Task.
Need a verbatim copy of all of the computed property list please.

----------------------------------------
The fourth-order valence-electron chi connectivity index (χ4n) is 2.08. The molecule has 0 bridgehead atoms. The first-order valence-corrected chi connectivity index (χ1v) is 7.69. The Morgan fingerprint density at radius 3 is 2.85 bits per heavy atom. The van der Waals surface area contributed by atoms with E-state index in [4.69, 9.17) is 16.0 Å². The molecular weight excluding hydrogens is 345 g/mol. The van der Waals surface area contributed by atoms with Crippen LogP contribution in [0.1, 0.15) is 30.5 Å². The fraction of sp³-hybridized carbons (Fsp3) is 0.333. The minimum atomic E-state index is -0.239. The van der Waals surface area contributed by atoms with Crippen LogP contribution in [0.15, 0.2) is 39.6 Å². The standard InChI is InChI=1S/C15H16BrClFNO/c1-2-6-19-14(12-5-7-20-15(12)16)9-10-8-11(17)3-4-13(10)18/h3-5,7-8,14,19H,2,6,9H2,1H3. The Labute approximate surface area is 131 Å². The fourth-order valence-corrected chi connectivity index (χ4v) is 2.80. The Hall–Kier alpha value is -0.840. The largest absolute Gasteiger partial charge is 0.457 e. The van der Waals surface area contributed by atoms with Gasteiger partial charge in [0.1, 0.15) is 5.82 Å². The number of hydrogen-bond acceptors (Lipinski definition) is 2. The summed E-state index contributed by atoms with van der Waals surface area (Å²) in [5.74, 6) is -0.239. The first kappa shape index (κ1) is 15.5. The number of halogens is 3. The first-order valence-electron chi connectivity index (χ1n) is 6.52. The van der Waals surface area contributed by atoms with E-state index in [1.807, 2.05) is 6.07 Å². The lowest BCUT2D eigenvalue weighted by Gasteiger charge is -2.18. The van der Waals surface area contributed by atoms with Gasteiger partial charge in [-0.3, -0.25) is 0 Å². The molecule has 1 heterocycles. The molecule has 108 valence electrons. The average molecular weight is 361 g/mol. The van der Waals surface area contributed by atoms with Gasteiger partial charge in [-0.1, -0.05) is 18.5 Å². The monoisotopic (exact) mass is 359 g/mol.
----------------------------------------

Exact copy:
The fourth-order valence-electron chi connectivity index (χ4n) is 2.08. The molecule has 0 bridgehead atoms. The first-order valence-corrected chi connectivity index (χ1v) is 7.69. The Morgan fingerprint density at radius 3 is 2.85 bits per heavy atom. The van der Waals surface area contributed by atoms with E-state index in [4.69, 9.17) is 16.0 Å². The molecular weight excluding hydrogens is 345 g/mol. The van der Waals surface area contributed by atoms with Crippen LogP contribution in [0.1, 0.15) is 30.5 Å². The fraction of sp³-hybridized carbons (Fsp3) is 0.333. The minimum atomic E-state index is -0.239. The van der Waals surface area contributed by atoms with Crippen LogP contribution in [0.15, 0.2) is 39.6 Å². The standard InChI is InChI=1S/C15H16BrClFNO/c1-2-6-19-14(12-5-7-20-15(12)16)9-10-8-11(17)3-4-13(10)18/h3-5,7-8,14,19H,2,6,9H2,1H3. The Labute approximate surface area is 131 Å². The fourth-order valence-corrected chi connectivity index (χ4v) is 2.80. The Hall–Kier alpha value is -0.840. The largest absolute Gasteiger partial charge is 0.457 e. The van der Waals surface area contributed by atoms with Gasteiger partial charge in [0.1, 0.15) is 5.82 Å². The number of hydrogen-bond acceptors (Lipinski definition) is 2. The summed E-state index contributed by atoms with van der Waals surface area (Å²) in [5.74, 6) is -0.239. The first kappa shape index (κ1) is 15.5. The number of halogens is 3. The first-order valence-electron chi connectivity index (χ1n) is 6.52. The van der Waals surface area contributed by atoms with E-state index in [1.807, 2.05) is 6.07 Å². The lowest BCUT2D eigenvalue weighted by Gasteiger charge is -2.18. The van der Waals surface area contributed by atoms with Gasteiger partial charge in [-0.3, -0.25) is 0 Å². The molecule has 1 heterocycles. The molecule has 108 valence electrons. The average molecular weight is 361 g/mol. The van der Waals surface area contributed by atoms with Gasteiger partial charge in [-0.1, -0.05) is 18.5 Å². The monoisotopic (exact) mass is 359 g/mol.